Above: Apple iPhone 6s screen with various social media applications. Photo via iStockphoto.
By contributor Krista Meckelborg
I don’t know about you, but Snapchat has revolutionized the way I share my life on social media. Before Snapchat existed, how often did you post a stream of drunken selfies after a night out that likely wouldn’t have otherwise been seen by another set of eyes?
One of the biggest and best new ways marketers are attracting younger generations is through ephemeral marketing. Ephemeral means “lasting a very short time; short-lived; transitory.” Thus, ephemeral marketing is a means of introducing marketing content in a format where it can be temporary and short-lived.
Ephemeral content has been widely accepted by the modern society, particularly among Millennials. For example, Snapchat has captured the attention of consumers and marketers alike. It’s the biggest success story in ephemeral content to date.
Snapchat users can create up to 10-second “in-the-moment” videos and photos, and send them to friends or display them on their “Story” for up to 24 hours. People have praised Snapchat for being a casual, raw, personal, and “real” place for users to express themselves without having to deal with the content following them around for the rest of their lives. Recently, Instagram (owned by Facebook) released their own “Stories” feature to get on board with the fad.
Live video has also become a huge trend. With Periscope and Facebook Live, people can post videos entirely in real time. On both Periscope and Facebook Live, a recording of these videos can be accessed for up to 24 hours after the original live version for those who may have missed it.
Photos and videos aren’t the only ephemeral services available—ephemeral messaging apps like WeChat, Path Talk, and Wickr are on the rise as well. Prior to online and SMS messaging, people relied heavily on telephoning one another: the most ephemeral messaging of all. People don’t necessarily want their conversations to follow them forever. According to Pew Research Center in 2015, 41 percent of smartphone owners aged 18 to 29, and 17 percent of all adult smartphone owners use mobile apps that automatically delete their messages. This number is constantly increasing.
Why is this ephemeral content so appealing to today’s generation? Perhaps it’s due to the issue of clutter. Because there is so much information available out there about everything, it’s easy to feel as though you’re drowning in all of it. But if something is only instant and temporary, there is no fear of getting too caught up in it. That’s why so many people are drawn to short-lived content and media.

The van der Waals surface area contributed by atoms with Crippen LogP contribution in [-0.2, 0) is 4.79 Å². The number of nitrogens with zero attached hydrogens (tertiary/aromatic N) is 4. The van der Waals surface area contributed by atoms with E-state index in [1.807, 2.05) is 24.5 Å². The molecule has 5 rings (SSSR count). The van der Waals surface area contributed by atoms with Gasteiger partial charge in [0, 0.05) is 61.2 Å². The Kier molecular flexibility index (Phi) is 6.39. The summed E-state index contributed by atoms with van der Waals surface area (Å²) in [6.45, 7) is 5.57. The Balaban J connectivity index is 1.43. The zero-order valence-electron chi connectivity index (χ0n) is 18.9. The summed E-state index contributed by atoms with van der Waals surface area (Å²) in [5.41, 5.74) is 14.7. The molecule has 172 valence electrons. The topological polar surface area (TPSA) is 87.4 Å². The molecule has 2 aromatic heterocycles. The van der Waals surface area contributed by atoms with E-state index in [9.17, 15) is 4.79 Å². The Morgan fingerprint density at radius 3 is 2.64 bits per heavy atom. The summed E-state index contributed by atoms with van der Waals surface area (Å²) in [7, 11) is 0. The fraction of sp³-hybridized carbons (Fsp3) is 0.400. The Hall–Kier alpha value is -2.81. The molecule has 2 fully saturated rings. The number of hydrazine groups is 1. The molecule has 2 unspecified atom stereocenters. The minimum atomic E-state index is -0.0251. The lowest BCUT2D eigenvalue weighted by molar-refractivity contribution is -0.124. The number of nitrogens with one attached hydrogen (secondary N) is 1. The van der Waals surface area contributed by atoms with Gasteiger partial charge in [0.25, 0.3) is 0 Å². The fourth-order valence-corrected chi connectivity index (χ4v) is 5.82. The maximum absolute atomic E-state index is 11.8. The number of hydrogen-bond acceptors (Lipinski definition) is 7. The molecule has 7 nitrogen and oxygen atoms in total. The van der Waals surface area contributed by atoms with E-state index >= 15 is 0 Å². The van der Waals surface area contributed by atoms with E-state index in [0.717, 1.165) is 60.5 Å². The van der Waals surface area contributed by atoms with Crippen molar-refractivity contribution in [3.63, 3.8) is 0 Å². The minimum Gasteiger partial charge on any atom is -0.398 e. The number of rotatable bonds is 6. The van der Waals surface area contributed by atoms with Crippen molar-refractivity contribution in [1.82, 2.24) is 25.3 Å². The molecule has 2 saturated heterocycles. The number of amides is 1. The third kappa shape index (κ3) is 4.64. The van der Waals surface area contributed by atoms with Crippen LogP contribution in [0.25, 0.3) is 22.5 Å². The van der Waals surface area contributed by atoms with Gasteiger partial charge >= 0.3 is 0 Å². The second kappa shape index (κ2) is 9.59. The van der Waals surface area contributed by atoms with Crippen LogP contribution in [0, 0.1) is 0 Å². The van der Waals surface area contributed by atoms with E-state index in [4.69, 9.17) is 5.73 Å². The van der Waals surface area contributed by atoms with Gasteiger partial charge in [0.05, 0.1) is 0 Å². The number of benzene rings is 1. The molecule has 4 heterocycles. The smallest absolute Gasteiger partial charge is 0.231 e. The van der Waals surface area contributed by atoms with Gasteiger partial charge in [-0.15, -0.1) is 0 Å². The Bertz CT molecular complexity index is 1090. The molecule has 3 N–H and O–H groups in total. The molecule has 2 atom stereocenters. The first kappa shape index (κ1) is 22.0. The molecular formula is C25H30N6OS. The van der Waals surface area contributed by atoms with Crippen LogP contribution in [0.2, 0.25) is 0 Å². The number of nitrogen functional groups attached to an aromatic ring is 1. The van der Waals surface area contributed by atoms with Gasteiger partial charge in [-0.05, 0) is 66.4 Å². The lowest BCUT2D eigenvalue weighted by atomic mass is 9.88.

The real-time component of ephemeral content is also appealing because younger generations want immediate, on-demand information about what’s going on in the moment. Yes, people still hold on to old photos and digital memories and store them for ages. But when is the last time you took a look at one of the 250 photos you took in March of 2013 that you saved somewhere in a full external hard drive sitting in the basement? For many of us, there is just no sense in holding onto every selfie or bookmarking every valuable piece of online information, because it just adds up way too fast and new content is created on a daily basis. The more content created, the less people want to look at the old stuff. However, new content makes us crave more content. It’s a vicious cycle. So what does this mean for marketers?
The desire for ephemeral communications demonstrates that consumers are highly willing to devote their attention to a message or video, but only once and only for a brief moment, and then they want it to disappear. However, because there is so much content out there, content created by marketers needs to be worth consumers’ time and be relevant to the moment. Snapchat’s “Discover” feature is a great example of the type of ephemeral content desired. Discover is a place where articles from major publications are featured, but only for 24 hours before disappearing. It’s this type of temporary content that people desire.
Additionally, the leader in ephemeral content, Snapchat, has shown us that people want to see things “live”, in all of its raw, real glory. People are sick of fake everything–especially fake marketing. Live content makes everything seem more real. It’s also unpredictable, which makes it far more exciting to viewers. Anything can happen when things are live. Live video especially is a great way of marketing to a younger target market.
Ephemeral marketing is definitely the way of the immediate and near future, but it’s hard to say if this trend will last forever. Maybe people will grow more sentimental as time goes on, and the next generations will revert back to permanent content, just like when people went from the disappearing communication method of telephones to a desire to publish permanent information online when Facebook originally came about. Maybe it’s a never-ending cycle that marketers like myself will just have to follow around as time goes on. Until then, as a consumer, I’m going to keep using the face- swap and dog filters like there’s no tomorrow.